CISA Leader: 'We've Not Seen a Change' in Ransomware AttacksIn Hearing, DHS Cyber Officials Outline Counter-Ransomware Efforts
Several key federal cybersecurity leaders in the U.S. on Wednesday outlined the Biden administration's approach to countering ransomware, which they called a national security issue. The leaders are backing incident reporting legislation and assessing Russia's progress in curbing attacks conducted within its borders.
"Based upon the reporting made to the federal government at this time, we've not seen a change in the amount of ransomware targeting [the U.S.]," said Brandon Wales, executive director of the U.S. Cybersecurity and Infrastructure Security Agency.
"It seems to me [then], that Russia has broken its promise," Rep. Ritchie Torres, D-N.Y., responded.
Robert Silvers, Department of Homeland Security undersecretary for the Office of Strategy, Policy, and Plans, and Jeremy Sheridan, assistant director of investigations for the Secret Service, also outlined executive-level efforts to combat ransomware - including the continuation of international law enforcement actions, indictment of known cybercriminals and seizure of operators' cryptocurrency proceeds.
'Safe Havens in Russia and China'
In this House Homeland Security Committee session, entitled "A Whole-of-Government Approach to Combating Ransomware: Examining DHS' Role," Rep. Elissa Slotkin, D-Mich., chairwoman of the Intelligence and Counterterrorism Subcommittee, said, "I'm pleased that we're strengthening [efforts] against ransomware and I'm glad that it's bipartisan - that's an extremely important thing. And we know DHS is a key federal player in this whole conversation."
"The criminals behind these attacks are emboldened not only by the large sums that they command for the ransoms, but also the relative anonymity that they are able to maintain," said Rep. August Pfluger, R-Texas. "Those groups launch their attacks from safe havens in Russia and China. And they operate because of the blind eye and even encouragement that these countries offer. [But recent U.S. actions] should serve as a warning to every cybercriminal that the U.S. will bring them to justice, no matter where they're located."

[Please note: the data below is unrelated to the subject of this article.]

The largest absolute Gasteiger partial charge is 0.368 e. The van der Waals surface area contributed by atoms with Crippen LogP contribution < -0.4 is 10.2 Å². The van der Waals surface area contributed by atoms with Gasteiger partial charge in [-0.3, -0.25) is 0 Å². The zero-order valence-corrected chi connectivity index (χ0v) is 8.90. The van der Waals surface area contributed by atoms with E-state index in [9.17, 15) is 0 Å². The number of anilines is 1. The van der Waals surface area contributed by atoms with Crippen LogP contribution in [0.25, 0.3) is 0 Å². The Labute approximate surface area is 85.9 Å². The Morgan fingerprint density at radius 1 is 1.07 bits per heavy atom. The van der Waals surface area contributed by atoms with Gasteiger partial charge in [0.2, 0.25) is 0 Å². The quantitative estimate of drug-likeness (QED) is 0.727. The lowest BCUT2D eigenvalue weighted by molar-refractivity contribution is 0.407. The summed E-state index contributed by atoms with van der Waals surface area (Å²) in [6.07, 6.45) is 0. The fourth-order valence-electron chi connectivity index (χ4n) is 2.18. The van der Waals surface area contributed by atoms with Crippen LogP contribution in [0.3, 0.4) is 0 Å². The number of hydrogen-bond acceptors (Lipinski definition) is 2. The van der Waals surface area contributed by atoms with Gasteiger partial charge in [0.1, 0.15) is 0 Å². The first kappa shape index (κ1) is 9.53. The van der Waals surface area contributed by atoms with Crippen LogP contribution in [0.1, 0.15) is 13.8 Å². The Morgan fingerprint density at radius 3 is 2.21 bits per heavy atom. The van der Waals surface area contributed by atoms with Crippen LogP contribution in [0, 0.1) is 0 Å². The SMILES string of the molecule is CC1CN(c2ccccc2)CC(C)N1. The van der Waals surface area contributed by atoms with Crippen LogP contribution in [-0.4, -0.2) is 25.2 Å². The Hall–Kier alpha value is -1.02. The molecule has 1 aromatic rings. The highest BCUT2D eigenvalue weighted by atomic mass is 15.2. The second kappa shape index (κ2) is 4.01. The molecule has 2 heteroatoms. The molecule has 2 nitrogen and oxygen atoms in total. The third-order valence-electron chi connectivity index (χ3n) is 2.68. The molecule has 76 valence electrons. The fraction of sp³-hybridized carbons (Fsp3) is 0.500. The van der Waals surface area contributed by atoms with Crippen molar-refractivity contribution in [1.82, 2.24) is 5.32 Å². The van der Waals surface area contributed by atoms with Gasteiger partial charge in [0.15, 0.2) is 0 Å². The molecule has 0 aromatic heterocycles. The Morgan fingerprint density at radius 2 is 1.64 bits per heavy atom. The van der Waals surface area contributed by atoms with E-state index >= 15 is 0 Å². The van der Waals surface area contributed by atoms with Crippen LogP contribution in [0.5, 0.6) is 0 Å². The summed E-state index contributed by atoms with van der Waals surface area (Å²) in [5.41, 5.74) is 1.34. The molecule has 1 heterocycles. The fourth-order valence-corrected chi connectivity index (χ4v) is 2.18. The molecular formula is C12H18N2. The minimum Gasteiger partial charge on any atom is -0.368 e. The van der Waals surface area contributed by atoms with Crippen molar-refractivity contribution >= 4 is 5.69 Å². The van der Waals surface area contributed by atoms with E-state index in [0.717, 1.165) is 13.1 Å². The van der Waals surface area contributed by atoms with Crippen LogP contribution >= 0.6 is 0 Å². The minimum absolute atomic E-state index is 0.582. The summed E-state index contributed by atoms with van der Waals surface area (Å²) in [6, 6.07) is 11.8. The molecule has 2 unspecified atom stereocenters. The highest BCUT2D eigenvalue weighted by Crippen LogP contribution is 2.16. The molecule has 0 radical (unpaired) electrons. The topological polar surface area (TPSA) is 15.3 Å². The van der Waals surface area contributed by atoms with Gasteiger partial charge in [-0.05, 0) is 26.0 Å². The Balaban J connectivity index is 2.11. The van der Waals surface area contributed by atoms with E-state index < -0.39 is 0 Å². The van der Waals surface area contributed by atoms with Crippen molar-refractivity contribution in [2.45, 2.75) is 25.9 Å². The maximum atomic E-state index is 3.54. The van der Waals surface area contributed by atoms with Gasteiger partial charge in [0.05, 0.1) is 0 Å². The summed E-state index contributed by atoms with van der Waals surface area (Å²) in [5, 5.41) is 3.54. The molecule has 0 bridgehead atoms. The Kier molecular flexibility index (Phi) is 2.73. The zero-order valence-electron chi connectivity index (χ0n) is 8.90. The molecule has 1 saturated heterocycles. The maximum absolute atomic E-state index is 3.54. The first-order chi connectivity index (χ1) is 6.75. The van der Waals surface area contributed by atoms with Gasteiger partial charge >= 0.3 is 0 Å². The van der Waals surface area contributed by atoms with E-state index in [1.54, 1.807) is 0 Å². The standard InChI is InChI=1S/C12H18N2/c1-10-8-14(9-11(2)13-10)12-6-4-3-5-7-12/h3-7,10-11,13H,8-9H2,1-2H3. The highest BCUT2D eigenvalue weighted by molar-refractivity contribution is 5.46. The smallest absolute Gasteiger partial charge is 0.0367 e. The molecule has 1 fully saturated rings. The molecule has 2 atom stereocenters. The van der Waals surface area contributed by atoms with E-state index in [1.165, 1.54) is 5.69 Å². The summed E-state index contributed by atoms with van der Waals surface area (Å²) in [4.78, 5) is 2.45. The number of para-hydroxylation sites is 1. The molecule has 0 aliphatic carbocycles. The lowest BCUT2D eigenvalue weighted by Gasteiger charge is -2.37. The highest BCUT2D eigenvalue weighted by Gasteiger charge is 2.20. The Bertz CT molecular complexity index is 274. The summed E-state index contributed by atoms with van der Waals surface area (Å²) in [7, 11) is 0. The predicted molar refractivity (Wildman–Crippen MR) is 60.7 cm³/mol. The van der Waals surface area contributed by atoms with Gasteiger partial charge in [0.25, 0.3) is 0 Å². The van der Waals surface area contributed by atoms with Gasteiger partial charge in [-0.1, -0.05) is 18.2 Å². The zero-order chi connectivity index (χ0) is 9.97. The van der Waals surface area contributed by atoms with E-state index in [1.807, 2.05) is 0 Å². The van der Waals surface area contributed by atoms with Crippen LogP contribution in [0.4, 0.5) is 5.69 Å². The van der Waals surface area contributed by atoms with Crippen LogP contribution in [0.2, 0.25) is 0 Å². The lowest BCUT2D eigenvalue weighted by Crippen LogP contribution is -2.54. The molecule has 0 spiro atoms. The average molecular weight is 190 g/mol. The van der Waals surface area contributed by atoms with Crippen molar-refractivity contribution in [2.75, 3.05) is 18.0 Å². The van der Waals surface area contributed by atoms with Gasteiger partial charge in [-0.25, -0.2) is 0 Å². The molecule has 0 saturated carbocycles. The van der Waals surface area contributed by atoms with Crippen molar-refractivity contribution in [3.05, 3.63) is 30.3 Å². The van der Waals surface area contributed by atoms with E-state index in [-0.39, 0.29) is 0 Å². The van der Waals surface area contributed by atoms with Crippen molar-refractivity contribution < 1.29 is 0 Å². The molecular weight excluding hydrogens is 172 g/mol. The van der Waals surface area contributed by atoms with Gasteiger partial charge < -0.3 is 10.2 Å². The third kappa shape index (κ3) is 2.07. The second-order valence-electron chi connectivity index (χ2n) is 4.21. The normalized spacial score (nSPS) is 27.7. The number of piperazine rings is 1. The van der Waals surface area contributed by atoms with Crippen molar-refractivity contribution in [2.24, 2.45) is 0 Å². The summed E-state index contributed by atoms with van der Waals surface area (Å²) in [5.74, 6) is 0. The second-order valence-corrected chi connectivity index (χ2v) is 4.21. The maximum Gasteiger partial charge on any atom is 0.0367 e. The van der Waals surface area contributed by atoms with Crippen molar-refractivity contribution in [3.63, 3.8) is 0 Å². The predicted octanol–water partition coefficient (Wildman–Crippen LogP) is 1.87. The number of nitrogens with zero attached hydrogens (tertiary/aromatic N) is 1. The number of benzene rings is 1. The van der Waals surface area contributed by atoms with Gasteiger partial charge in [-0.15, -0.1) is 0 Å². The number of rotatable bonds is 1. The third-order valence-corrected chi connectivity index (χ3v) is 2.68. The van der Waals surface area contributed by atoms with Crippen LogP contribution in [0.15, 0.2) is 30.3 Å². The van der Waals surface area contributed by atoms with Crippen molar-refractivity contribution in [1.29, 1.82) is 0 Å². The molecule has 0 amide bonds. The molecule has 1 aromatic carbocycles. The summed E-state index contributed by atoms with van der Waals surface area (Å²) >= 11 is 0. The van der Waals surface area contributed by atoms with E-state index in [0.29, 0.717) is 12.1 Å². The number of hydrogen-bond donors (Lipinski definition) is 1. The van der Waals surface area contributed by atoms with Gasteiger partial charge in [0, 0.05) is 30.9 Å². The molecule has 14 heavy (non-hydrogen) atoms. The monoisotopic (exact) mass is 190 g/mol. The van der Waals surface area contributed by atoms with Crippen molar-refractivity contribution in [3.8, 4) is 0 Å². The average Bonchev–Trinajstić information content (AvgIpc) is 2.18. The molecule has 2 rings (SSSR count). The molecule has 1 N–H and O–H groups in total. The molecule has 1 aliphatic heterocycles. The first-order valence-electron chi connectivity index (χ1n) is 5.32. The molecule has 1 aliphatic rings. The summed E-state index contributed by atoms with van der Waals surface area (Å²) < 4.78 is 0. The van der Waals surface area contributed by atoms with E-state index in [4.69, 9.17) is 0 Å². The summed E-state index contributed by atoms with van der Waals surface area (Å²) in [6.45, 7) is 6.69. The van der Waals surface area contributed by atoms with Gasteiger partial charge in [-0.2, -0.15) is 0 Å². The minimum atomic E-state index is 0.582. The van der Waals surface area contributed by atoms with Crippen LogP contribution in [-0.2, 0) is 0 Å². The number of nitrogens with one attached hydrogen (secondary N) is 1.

The chair of the Cybersecurity, Infrastructure Protection, and Innovation Subcommittee, Rep. Yvette Clarke, D-N.Y., said in her remarks that she is pleased Congress is "stepping up" to provide the authorities and resources "necessary to combat ransomware." In particular, she highlighted the recently passed Infrastructure Investment and Jobs Act, which provides some $1 billion in cybersecurity preparedness grants to state, local, tribal and territorial governments. She also pointed to the new $100 million Cyber Response and Recovery Fund that will now provide state and local governments "alternatives to making ransom payments" (see: Infrastructure Bill Features $1.9 Billion in Cyber Funding).
"Together, these new resources will help make ransomware a higher-cost, lower-reward endeavor," Clarke said. She also voiced support for the mandatory incident reporting legislation being considered through Congress' annual National Defense Authorization Act.
DHS' Silvers said the administration is "taking the fight to" those carrying out ransomware attacks - done in part by the Treasury Department's first-ever sanctions against cryptocurrency exchanges allegedly tied to ransomware transactions - the Russia-based Suex and Chatex platforms, and Department of Justice's efforts to claw back millions of dollars in cryptocurrency from actors behind prominent attacks.
Awareness Efforts Within CISA
CISA's Wales, who formerly served as interim director prior to Jen Easterly taking office in July, said that "strengthening resilience to withstand ransomware attacks is arguably the most difficult element of our collective efforts, as it ultimately relies on changing certain steps - such as spotting phishing attempts and implementing multifactor authentication.